- Eskildsen, Stephen (2004). The Teachings and Practices of the Early Quanzhen Taoist Masters. SUNY Press. p. 17. ISBN 978-0-7914-6045-0.
- Page 245, Validation by Holiness or Sovereignty: Religious Toleration as Political Theology in the Mongol World Empire of the Thirteenth Century, Christopher P. Atwood, The International History Review, Vol.26, No.2 (June 2004), here
- Page 216-217, Not Quite a Hybrid System: Khubilai's Buddhist Administration in Southeastern China, Feifei Wang, National University of Singapore, here
- Page 12, The Mongol Khans and Chinese Buddhism and Taoism, Sechin Jagchid, The Journal of the International Association of Buddhist Studies, Vol.2, No.1, 1979, here
- Page 14-19, The Mongol Khans and Chinese Buddhism and Taoism, Sechin Jagchid, The Journal of the International Association of Buddhist Studies, Vol.2, No.1, 1979, here
- Page 239, Validation by Holiness or Sovereignty: Religious Toleration as Political Theology in the Mongol World Empire of the Thirteenth Century, Christopher P. Atwood, The International History Review, Vol.26, No.2 (June 2004), here
- Page 246-248, Validation by Holiness or Sovereignty: Religious Toleration as Political Theology in the Mongol World Empire of the Thirteenth Century, Christopher P. Atwood, The International History Review, Vol.26, No.2 (June 2004), here
- "Central Asian world cities Archived January 18, 2012, at the Wayback Machine.", University of Washington.
- Morgan, David (1986). The Mongols. The Peoples of Europe. Blackwell Publishing. ISBN 978-0-631-17563-6.
- John Chambers, The Devil's Horsemen: The Mongol Invasion of Europe, Atheneum, 1979. p. 31
- Ratchnevsky 1991, p. 126
- "when Genghis Khan's successor, his son Ogedei (1185–1241), died"
- Ratchnevsky 1991, pp. 136–7
- Emmons, James B. (2012). Li, Xiaobing, ed. Genghis Khan. China at War: An Encyclopedia. Santa Barbara, California: ABC-CLIO. p. 139. ISBN 978-1-59884-415-3. Retrieved August 21, 2013.
- Hart-Davis, Adam (2007). History: From the Dawn of Civilization to the Present Day. London: Dorling Kindersley. p. 165. ISBN 978-1-4053-1809-9.
- Man, John (2004). Genghis Khan: Life, Death, and Resurrection. New York City: St. Martin's Press. pp. 239–240. ISBN 978-0-312-36624-7.
- Lange, Brenda (2003). Genghis Khan. New York City: Infobase Publishing. p. 71. ISBN 978-0-7910-7222-6.
- Heissig, Walther (1964). Die Mongolen. Ein Volk sucht seine Geschichte. Düsseldorf. p. 124.
- Man (2004), pp. 329–333.
- Man (2004), p. 338.
- "Palace of Genghis Khan unearthed". BBC. October 7, 2004. Retrieved May 20, 2008.
- Pocha, Jehangir S. (May 10, 2005). "Mongolia sees Genghis Khan's good side". International Herald Tribune. Retrieved May 20, 2008.
- Jack Weatherford, Genghis Khan: War of the Khans (New York: Random House, Inc., 2004), 58
- Clive Foss, The Tyrants, page 57, Quercus, London, 2007.
- Christopher Kaplonski: The case of the disappearing Chinggis Khaan.
- Griffiths, Daniel (January 11, 2007). "Asia-Pacific | Post-communist Mongolia's struggle". BBC News. Retrieved August 3, 2009.
- Once Shunned, Genghis Khan Conquers Mongolia Again
- "Business | Genghis Khan may get protection". BBC News. October 6, 2006. Retrieved August 3, 2009.
- "ASIA-PACIFIC | Mongolia glorifies Genghis Khan". BBC News. May 3, 2002. Retrieved August 3, 2009.
- "The Yasa of Chingis Khan". Retrieved February 16, 2010.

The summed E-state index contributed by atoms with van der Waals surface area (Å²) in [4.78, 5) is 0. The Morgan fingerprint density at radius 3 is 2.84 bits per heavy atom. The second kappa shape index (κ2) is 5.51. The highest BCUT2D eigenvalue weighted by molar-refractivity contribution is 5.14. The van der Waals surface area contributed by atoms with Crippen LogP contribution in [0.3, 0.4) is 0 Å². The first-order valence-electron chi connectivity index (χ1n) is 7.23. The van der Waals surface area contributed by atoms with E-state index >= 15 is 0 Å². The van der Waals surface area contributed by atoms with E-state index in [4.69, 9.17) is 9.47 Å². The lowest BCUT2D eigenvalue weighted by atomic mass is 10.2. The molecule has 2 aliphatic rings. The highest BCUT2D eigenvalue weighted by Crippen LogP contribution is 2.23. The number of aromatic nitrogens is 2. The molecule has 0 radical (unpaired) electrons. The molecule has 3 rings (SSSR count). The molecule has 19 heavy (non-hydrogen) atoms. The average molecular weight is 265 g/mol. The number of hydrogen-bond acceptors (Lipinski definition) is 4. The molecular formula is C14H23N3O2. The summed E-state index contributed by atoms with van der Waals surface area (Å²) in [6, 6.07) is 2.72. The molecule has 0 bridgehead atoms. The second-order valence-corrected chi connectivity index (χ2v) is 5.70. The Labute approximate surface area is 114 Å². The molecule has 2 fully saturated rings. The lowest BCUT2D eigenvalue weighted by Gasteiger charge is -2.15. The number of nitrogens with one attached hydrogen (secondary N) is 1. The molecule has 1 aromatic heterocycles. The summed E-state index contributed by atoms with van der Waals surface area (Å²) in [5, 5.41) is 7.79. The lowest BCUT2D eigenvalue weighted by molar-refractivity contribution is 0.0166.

- "Speech of President Elbegdorj at introduction of Partnering Against Corruption Initiative". Office of the President of Mongolia. March 3, 2011. Retrieved August 1, 2013.
- "Speech by Tsakhiagiin Elbegdorj, President of Mongolia at a solemn assembly, dedicated to the 850th anniversary of birth of Chinggis Khaan". Office of the President of Mongolia. November 14, 2012. Retrieved June 21, 2013.
- "Mongolia to celebrate the birthday of Great Chinggis Khaan". InfoMongolia.com. Archived from the original on October 14, 2013. Retrieved October 12, 2013.
- MIYAWAKI-OKADA, JUNKO. "The Japanese Origin of the Chinggis Khan Legends." Inner Asia 8, no. 1 (2006): 123–34. JSTOR 23615520
- William Bonner, Addison Wiggin (2006). "Empire of debt: the rise of an epic financial crisis". John Wiley and Sons. pp.43–44. ISBN 0-471-73902-2
- Graziella Caselli, Gillaume Wunsch, Jacques Vallin (2005). "Demography: Analysis and Synthesis, Four Volume Set: A Treatise in Population". Academic Press. p.34. ISBN 0-12-765660-X
- "The Legacy of Genghis Khan" at Los Angeles County Museum of Art—again.
- R. Ward, Steven (2009). Immortal: a military history of Iran and its armed forces. Georgetown University Press. p. 39. ISBN 978-1-58901-258-5.
- Zerjal, T; Xue, Y; Bertorelle, G; Wells, RS; Bao, W; Zhu, S; Qamar, R; Ayub, Q; Mohyuddin, A (2003). "The Genetic Legacy of the Mongols". The American Journal of Human Genetics. 72 (3): 717–721. doi:10.1086/367774. PMC 1180246. PMID 12592608.
- Genetics: Analysis Of Genes And Genomes by Daniel L. Hartl, Elizabeth W. Jones, p. 309.
- "History of Russia". Archived from the original on January 21, 2010.
- "The Destruction of Kiev". Tspace.library.utoronto.ca. Archived from the original on May 30, 2012. Retrieved October 12, 2013.
- "Phoenix From the Ashes: A Tale of the Book in Iran". December 14, 2007. Archived from the original on December 14, 2007. Retrieved October 12, 2013.
- "Civilizations: How we see others, how others see us". Unesco.org. Archived from the original on October 27, 2013. Retrieved October 12, 2013.
- "Britannica". Encyclopædia Britannica, Inc.
- Lucas, F. L., From Many Times and Lands (London, 1953), pp. 148–155
- Lister, R. P. (2000) [c1969]. Genghis Khan. Lanham, Maryland: Cooper Square Press. ISBN 978-0-8154-1052-2.
- Timothy May. "Book Review". North Georgia College and State University. Archived from the original on October 10, 2007. Retrieved February 20, 2008.